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TSX Set for Worst Day in Two Weeks

Tech Losses Main Culprits

Toronto stocks faltered on Monday hurt by rate-sensitive technology shares as U.S. Treasury yields edged up, while investors keenly await inflation data this week that could offer more insight into the Bank of Canada's outlook for interest rates.

The TSX Composite Index doffed 171.68 points to move into noon hour EDT at 20,450.66.

The Canadian dollar gained 0.15 cents at 74.09 cents U.S.

Bank of Montreal on Saturday said it is winding down its indirect retail auto finance business and shifting focus to other areas in a move that will result in an unspecified number of job losses. Shares in “The First Canadian Bank” subsided $1.44, or 1.2%, to $118.94.

On the economic schedule, Statistics Canada said its Industrial Product Price Index rose 1.3% month over month in August and fell 0.5% year over year. The agency’s Raw Materials Price Index increased 3.0% on a monthly basis in August and posted a 4.3% year-over-year decline.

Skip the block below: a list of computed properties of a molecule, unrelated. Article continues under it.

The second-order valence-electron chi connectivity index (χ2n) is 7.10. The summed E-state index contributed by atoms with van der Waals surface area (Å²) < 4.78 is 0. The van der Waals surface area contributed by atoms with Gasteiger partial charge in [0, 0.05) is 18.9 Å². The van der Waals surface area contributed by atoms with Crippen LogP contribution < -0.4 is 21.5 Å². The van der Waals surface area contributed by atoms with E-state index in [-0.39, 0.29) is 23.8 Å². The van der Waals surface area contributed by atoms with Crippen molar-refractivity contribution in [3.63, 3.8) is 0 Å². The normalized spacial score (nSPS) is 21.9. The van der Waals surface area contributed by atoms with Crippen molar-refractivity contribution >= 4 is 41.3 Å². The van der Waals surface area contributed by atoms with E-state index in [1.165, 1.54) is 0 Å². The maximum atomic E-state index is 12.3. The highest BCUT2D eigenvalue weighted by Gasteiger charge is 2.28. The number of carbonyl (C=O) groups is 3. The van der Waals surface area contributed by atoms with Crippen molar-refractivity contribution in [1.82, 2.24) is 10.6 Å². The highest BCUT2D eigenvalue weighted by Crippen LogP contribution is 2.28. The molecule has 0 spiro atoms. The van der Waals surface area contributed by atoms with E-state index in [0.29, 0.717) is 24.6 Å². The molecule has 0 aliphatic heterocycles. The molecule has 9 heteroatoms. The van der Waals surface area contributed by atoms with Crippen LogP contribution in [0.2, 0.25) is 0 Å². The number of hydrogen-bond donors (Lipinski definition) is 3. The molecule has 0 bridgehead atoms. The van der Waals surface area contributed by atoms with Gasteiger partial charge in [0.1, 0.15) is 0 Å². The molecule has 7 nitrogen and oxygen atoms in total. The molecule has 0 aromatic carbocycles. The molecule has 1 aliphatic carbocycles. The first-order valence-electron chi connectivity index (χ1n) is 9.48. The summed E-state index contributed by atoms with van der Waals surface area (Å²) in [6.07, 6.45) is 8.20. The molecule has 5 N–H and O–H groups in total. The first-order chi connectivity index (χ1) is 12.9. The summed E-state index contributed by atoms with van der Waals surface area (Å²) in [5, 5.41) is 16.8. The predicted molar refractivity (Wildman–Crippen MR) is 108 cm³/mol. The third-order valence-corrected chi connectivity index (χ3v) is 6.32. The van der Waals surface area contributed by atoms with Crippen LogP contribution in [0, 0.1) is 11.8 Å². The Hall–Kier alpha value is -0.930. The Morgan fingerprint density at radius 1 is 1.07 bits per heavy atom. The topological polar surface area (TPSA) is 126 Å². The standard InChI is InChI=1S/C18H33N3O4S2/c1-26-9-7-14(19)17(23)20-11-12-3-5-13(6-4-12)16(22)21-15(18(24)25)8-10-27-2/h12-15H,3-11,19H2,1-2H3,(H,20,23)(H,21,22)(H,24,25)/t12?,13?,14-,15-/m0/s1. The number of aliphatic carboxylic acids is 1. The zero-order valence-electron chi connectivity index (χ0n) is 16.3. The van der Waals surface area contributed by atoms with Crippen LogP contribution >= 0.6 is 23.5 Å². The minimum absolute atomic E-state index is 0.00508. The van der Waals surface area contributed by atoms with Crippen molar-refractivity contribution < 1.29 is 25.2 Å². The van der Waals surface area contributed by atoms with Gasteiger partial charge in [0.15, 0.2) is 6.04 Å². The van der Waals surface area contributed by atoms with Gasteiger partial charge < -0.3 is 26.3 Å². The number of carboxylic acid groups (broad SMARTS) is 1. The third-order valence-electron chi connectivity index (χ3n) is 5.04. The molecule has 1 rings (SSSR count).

Housing starts in Canada fell by 1% over a month earlier to 252,787 units in August 2023, above market expectations of 247,100 units, according to the Canada Mortgage and Housing Corporation.


The TSX Venture Exchange dropped 2.87 points to 587.91.

All 12 TSX subgroups remained negative midday, weighed most by health-care, down 2.4%, while information technology pointed downward 1.7%, and financials lost 0.8%.


The S&P 500 was little changed Monday as investors looked toward the Federal Reserve’s next policy decision.

The Dow Jones Industrials reversed and added 66.32 points to power into lunch hour at 34,684.56.

The much-broader index gained 10.11 points to 4,460.43.

The NASDAQ index jumped 20.31 points to 13,728.65.

A rise in energy prices helped energy stocks in the session. The energy sector of the S&P 500 advanced around 1%, led by Marathon Petroleum and Valero.

Meanwhile, Ford and Stellantis slid more than 1% as the United Auto Workers strike continued. General Motors, the other automaker facing off with the union, shed around 0.7%.

Goldman Sachs analyst Mark Delaney said Tesla earnings could take a hit from slimmer margins. Shares slipped about 2.5% in Monday’s session.

Traders are assigning a 99% chance that the Fed stays put when it releases its rate decision on Wednesday and just a 31% probability of a hike in November, according to the CME Group’s FedWatch tool, which gauges pricing in the fed funds futures market.

Prices for the 10-year Treasury regained lost strength, lowering yields to Friday’s 4.33%. Treasury prices and yields move in opposite directions.

Oil prices strengthened $1.20 to $91.97 U.S. a barrel.

Gold prices surged $3.30 to $1,949.50 U.S. an ounce.